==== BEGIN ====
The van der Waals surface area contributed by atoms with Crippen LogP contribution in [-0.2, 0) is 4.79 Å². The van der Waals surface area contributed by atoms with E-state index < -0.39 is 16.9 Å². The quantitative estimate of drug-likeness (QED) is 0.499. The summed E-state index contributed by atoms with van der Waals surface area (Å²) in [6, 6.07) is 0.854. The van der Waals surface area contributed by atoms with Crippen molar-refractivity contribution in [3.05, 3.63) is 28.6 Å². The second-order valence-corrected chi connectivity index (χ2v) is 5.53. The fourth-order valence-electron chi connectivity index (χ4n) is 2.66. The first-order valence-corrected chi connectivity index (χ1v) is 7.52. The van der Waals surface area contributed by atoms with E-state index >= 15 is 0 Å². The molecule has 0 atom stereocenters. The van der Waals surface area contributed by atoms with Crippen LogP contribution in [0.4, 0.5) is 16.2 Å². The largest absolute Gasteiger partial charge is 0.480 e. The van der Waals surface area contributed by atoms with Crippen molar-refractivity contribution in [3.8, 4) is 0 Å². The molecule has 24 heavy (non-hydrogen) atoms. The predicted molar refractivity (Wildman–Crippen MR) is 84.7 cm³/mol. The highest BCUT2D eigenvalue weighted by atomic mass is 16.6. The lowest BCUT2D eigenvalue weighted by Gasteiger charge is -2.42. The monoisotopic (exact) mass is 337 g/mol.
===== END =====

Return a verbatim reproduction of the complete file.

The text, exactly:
The van der Waals surface area contributed by atoms with Crippen LogP contribution in [-0.2, 0) is 4.79 Å². The van der Waals surface area contributed by atoms with E-state index < -0.39 is 16.9 Å². The quantitative estimate of drug-likeness (QED) is 0.499. The summed E-state index contributed by atoms with van der Waals surface area (Å²) in [6, 6.07) is 0.854. The van der Waals surface area contributed by atoms with Crippen molar-refractivity contribution in [3.05, 3.63) is 28.6 Å². The second-order valence-corrected chi connectivity index (χ2v) is 5.53. The fourth-order valence-electron chi connectivity index (χ4n) is 2.66. The first-order valence-corrected chi connectivity index (χ1v) is 7.52. The van der Waals surface area contributed by atoms with E-state index >= 15 is 0 Å². The molecule has 0 atom stereocenters. The van der Waals surface area contributed by atoms with Crippen LogP contribution in [0.4, 0.5) is 16.2 Å². The largest absolute Gasteiger partial charge is 0.480 e. The van der Waals surface area contributed by atoms with Crippen molar-refractivity contribution in [3.8, 4) is 0 Å². The molecule has 24 heavy (non-hydrogen) atoms. The predicted molar refractivity (Wildman–Crippen MR) is 84.7 cm³/mol. The highest BCUT2D eigenvalue weighted by atomic mass is 16.6. The lowest BCUT2D eigenvalue weighted by Gasteiger charge is -2.42. The monoisotopic (exact) mass is 337 g/mol.